Art, nature and culture all come together and connect in three gallery spaces housed at Tohono Chul Park.
The park's Education Center features the Wells Fargo Gallery, where selections from the park's permanent collection — mostly Native American crafts from the Southwest — are displayed.
The Exhibit House has two galleries — the Exhibit Hall and the Gallery — which display changing shows on a staggered schedule.
"We do a dozen shows a year in our three different galleries," said Vicki Donkersley, curator of exhibits for the park. "In the Wells Fargo Gallery, we show many of the Native American craft forms that are traditionally made from materials at hand in the Southwest."
Such materials include desert fibers for baskets, wood and tree roots for carvings, textiles from sheep and cotton, and pottery made from earth, minerals and clay, she said.
"All those elements ties to the land and the people who are here making use of those resources," Donkersley pointed out.
Tohono Chul's permanent collection includes crafts, pottery, basketry and kachinas that go back to the 1940s, when Native American art was being rediscovered, Donkersley noted, and continues to the present so that the evolution of the art and crafts can be seen.
"Our current show in that gallery is on Pascua Yaqui mask carvings," she said. "We change the show every summer and develop a new theme to display."
The park also has an exhibit program organized around the displays where events are held so people can meet the artisans and learn more about their artwork, processes and culture.
The displays in the two galleries in the Exhibit House change more frequently — the Gallery changes every six weeks and the Exhibit Hall every 12.
"When we plan the year's exhibits, we always try to get things on the schedule that relate to nature in some way," Donkersley pointed out. "For instance, a show we had in January in the Gallery featured photographs of flowering desert cacti and cactus flowers, done by Dr John Schaefer, the former University of Arizona president and co-founder with Ansel Adams of the Center for Creative Photography." The exhibition in that gallery now, through April 20, is Connecting Generations, a sampling of Navajo jewelry, weavings, basketry and pottery.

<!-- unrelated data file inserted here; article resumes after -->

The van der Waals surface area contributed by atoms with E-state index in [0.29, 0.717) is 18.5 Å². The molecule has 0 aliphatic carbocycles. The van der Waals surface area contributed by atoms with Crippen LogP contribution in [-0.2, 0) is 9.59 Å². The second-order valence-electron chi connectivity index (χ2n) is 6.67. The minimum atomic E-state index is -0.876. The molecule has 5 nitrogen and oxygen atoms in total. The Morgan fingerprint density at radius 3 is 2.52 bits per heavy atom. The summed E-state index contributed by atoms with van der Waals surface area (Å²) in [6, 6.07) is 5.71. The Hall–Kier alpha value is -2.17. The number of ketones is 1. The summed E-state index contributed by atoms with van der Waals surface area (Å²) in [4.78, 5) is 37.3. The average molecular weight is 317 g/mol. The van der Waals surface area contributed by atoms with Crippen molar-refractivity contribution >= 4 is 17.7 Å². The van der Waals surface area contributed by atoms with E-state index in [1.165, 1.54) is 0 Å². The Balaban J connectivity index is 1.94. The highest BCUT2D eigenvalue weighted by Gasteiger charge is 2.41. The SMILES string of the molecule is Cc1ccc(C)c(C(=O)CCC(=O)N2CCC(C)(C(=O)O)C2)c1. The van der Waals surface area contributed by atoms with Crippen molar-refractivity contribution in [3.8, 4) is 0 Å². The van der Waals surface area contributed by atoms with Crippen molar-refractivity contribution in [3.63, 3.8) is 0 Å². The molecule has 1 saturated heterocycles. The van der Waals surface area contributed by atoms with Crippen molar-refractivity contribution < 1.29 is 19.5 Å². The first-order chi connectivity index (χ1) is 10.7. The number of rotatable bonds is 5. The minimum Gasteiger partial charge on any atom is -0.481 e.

The show currently in the Exhibit Hall, through May 16, is called Art That Heals and was curated by Peggy Hazard, the park's assistant curator.
"It's about using art for getting through difficult health or grieving times," Donkersley said. "It includes the work of 60 artists and is very powerful stuff because each piece has a narrative of how the art helped the artist get through a difficult time. It's a very personal, heart-tugging exhibit."
Donkersley said 90 percent of the artists who show in Tohono Chul's galleries live in Southern Arizona, and many use their art to show how it relates to nature and their culture.
"They're amazingly talented people doing remarkable work," Donkersley said, "and we're here to support them and their art."
Many of the exhibits in the Exhibit House are participatory activities where demonstrations or workshops are done to allow people to meet and talk with the artists.
"Part of our program is in teaching and helping people understand what they are looking at," Donkersley noted. "And every summer for the past 14 years we've profiled the artwork of students from locals schools, usually hanging about 20 pieces in the Gallery."
The park does a series of shows for elementary, middle and high schools, running a month for each during summer. Art teachers at the school select the artwork, and the park staff mattes and frames the artwork to a 16-by-20-inch standard.
"We've worked with the Tohono O'odham and the Muscular Dystrophy Association in the past, and this year we're working with the Native Education Alliance, which is collecting the artwork," Donkersley said.
That show will run from June 10 to July 27 in the Gallery.